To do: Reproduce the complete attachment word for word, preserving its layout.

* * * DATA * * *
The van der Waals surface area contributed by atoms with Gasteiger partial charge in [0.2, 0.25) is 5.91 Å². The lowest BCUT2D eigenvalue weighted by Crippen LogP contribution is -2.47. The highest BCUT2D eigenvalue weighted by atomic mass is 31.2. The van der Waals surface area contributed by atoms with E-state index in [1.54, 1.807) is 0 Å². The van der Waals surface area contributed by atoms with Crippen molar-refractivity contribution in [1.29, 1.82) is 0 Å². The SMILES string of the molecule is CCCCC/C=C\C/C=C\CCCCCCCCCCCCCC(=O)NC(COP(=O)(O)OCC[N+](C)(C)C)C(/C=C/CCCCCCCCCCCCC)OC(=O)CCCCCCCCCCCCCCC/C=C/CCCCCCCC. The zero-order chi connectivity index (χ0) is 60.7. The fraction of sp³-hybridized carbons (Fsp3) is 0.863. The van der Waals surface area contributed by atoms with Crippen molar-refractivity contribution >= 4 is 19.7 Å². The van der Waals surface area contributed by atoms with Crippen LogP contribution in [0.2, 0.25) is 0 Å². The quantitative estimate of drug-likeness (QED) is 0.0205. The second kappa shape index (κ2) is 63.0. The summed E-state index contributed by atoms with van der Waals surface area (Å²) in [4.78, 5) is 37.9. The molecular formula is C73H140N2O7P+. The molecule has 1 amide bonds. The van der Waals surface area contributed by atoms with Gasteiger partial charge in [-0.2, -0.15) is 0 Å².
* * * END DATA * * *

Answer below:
The van der Waals surface area contributed by atoms with Gasteiger partial charge in [0.2, 0.25) is 5.91 Å². The lowest BCUT2D eigenvalue weighted by Crippen LogP contribution is -2.47. The highest BCUT2D eigenvalue weighted by atomic mass is 31.2. The van der Waals surface area contributed by atoms with E-state index in [1.54, 1.807) is 0 Å². The van der Waals surface area contributed by atoms with Crippen molar-refractivity contribution in [1.29, 1.82) is 0 Å². The SMILES string of the molecule is CCCCC/C=C\C/C=C\CCCCCCCCCCCCCC(=O)NC(COP(=O)(O)OCC[N+](C)(C)C)C(/C=C/CCCCCCCCCCCCC)OC(=O)CCCCCCCCCCCCCCC/C=C/CCCCCCCC. The zero-order chi connectivity index (χ0) is 60.7. The fraction of sp³-hybridized carbons (Fsp3) is 0.863. The van der Waals surface area contributed by atoms with Crippen molar-refractivity contribution >= 4 is 19.7 Å². The van der Waals surface area contributed by atoms with Crippen LogP contribution in [0.2, 0.25) is 0 Å². The quantitative estimate of drug-likeness (QED) is 0.0205. The second kappa shape index (κ2) is 63.0. The summed E-state index contributed by atoms with van der Waals surface area (Å²) in [4.78, 5) is 37.9. The molecular formula is C73H140N2O7P+. The molecule has 1 amide bonds. The van der Waals surface area contributed by atoms with Gasteiger partial charge in [-0.2, -0.15) is 0 Å².